Welcome to my 52 Ways to Save $100 a Month series. We’re serious about saving money in 2016. Sometimes it’s the little things and sometimes it’s the big things. I’m here to walk you through some little things that can add up to BIG savings. 52 little things to be exact. Every week, join me back here for another small money saving tip or idea that might not seem like significant savings until you see the overall yearly savings. It might just blow your mind. So pop in each Tuesday and read a new tip that will help you on your way to save $100 a month!
Seems silly that working to improve your credit score will make much of an impact on your bottom line budget. But let me tell you Bob the savings from having a better credit score can be HUGE. We’re talking tens of thousands of dollars over the course of your lifetime. That’s not silly chump change! That’s life changing stuff! Here are just a few ways you’ll save:
2. Car Loans
3. Credit Card Interest Rates
4. Auto Insurance
If you think about the interest rate on a 30-year fixed-rate mortgage, improving your credit score can change your interest rate by almost a full percentage point. That easily equates to a savings of over $100 a month at the least. And did you know bad credit can raise your car insurance rates more than a DUI? WHAT?! So when we’re talking credit score improvements, we’re talking money in your pocket. But talk is easy, it’s actually changing the score that is a little tougher. But it’s doable. Here are some great tips to help you on your way to a better credit score:
- Meet with a financial adviser: There are many who can refer you to free debt counselors. Contacting and dealing with a debt counselor will not hurt your credit score in any way. Be very leery of paying someone to help fix your score, but most financial advisers will have great tips and advice.
- Know your credit score: Knowledge is power and knowing really is half the battle when it comes to your credit score. Check your credit report often. Make sure that everything is accurate and check to make sure you are up to date on all of your payments. I love Credit Sesame for help with this. It’s free, monitors your credit and is super easy to use.
- Contact your creditors: If you have fallen on hard times and know you won’t be able to keep up on your payments, or if you have negative reportings on your credit report, contact the debtors in questions and ask to work with them on a payment plan. Sometimes they will also work with you to get that ding on your credit report taken care of. When you reach out to them instead of the other way around, they are much more willing to help!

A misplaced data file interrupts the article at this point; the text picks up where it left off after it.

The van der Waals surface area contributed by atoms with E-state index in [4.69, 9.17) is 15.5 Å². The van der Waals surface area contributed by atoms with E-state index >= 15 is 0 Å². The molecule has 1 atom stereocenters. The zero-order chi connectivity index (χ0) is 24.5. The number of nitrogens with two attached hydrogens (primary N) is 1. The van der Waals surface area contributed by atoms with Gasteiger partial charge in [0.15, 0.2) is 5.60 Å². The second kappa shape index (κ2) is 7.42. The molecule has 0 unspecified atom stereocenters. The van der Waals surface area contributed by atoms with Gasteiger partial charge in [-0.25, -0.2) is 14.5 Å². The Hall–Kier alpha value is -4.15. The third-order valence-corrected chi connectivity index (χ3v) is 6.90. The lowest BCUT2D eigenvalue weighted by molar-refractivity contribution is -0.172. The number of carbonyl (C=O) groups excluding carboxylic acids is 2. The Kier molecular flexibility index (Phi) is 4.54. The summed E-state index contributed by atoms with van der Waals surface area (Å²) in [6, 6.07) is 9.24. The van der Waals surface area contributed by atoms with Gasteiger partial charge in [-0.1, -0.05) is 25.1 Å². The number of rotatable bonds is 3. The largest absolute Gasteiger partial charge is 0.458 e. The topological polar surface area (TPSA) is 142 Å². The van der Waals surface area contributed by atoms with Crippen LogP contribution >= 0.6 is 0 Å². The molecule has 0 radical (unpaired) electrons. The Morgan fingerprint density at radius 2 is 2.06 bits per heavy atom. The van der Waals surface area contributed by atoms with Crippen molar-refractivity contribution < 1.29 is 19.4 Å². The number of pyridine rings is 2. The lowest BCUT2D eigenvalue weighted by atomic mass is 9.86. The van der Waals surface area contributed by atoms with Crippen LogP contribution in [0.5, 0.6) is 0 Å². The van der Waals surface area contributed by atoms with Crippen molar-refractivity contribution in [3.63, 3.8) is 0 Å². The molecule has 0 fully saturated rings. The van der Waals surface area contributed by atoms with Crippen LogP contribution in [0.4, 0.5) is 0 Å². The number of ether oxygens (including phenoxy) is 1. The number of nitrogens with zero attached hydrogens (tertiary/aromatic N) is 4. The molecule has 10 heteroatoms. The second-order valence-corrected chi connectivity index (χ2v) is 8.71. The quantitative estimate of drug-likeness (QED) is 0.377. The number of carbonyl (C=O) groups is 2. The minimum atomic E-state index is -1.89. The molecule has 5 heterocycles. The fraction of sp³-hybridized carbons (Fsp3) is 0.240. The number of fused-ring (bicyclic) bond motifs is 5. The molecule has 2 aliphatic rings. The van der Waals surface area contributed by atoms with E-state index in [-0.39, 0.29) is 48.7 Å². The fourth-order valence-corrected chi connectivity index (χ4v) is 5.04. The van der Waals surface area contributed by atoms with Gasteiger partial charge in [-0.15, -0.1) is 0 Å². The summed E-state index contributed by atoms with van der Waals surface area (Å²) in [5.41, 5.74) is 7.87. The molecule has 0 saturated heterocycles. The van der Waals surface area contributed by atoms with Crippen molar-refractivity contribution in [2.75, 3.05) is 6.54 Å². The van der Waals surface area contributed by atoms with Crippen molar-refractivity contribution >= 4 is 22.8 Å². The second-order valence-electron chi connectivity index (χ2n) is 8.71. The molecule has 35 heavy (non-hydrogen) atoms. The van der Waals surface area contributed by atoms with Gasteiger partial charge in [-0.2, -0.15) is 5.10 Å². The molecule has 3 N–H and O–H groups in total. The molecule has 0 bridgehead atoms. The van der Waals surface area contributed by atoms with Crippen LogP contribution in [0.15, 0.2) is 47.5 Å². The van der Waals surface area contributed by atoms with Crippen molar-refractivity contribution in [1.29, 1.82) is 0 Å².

- Stay current: Speaking of making your payments, this is a big one in terms of how your score is affected. Even if you have what feels like an insurmountable pile of debt, keeping up with monthly payments goes a long way with the health of your credit score. Even if you can only make the minimum payment, do everything in your power not to exceed that 30-day late payment window.
- Pay down debt: This one might seem overwhelming. Take a deep breath. You can do this. Decide which debt you are going to tackle first. Dave Ramsey stresses a great method of tackling the smallest debt first, because it gets you out of a payment faster. If Dave’s not your cup of tea, do some research and find an approach that you think will work for you.
- Apply for credit only if you must: Don’t open too many new accounts all at once. This is considered a credit risk and negatively affects your score. You might see scores dip a bit when you first open a new account. A new, unused card represents risk. It’s not clear whether you will charge to your limit, or use the card carefully and pay your balances as agreed.
- Keep your accounts open: Closing unused accounts may really hurt your credit. This is, in part because, your score is determined by the amount of debt to available debt ratio. You will have to weigh the option on a personal level as to whether that dip in your score is worth it to you.
- Don’t max out your cards: It is best for your score to never maintain a balance of more than 10%-30% of your total limit at any one time.
- Mix it up: A mix of credit seems to improve your score, i.e avoid having solely revolving credit or all installment loans. Mix it up with car loans, mortgages, and credit cards. Credit reporting agencies like to see you can handle various types of debt and reward you accordingly.
Have you seen the impact of having a better credit score? Do you have any tips on great ways to improve your credit score.
How Much Can You Save: $526+ Let’s just talk about savings on auto insurance as an example. Consumer Reports found that drivers who had merely “good” scores paid up to $526 more than similar drivers with the best credit scores, depending on their home state. And that’s JUST insurance!! Can you see how quickly bad credit can add up?!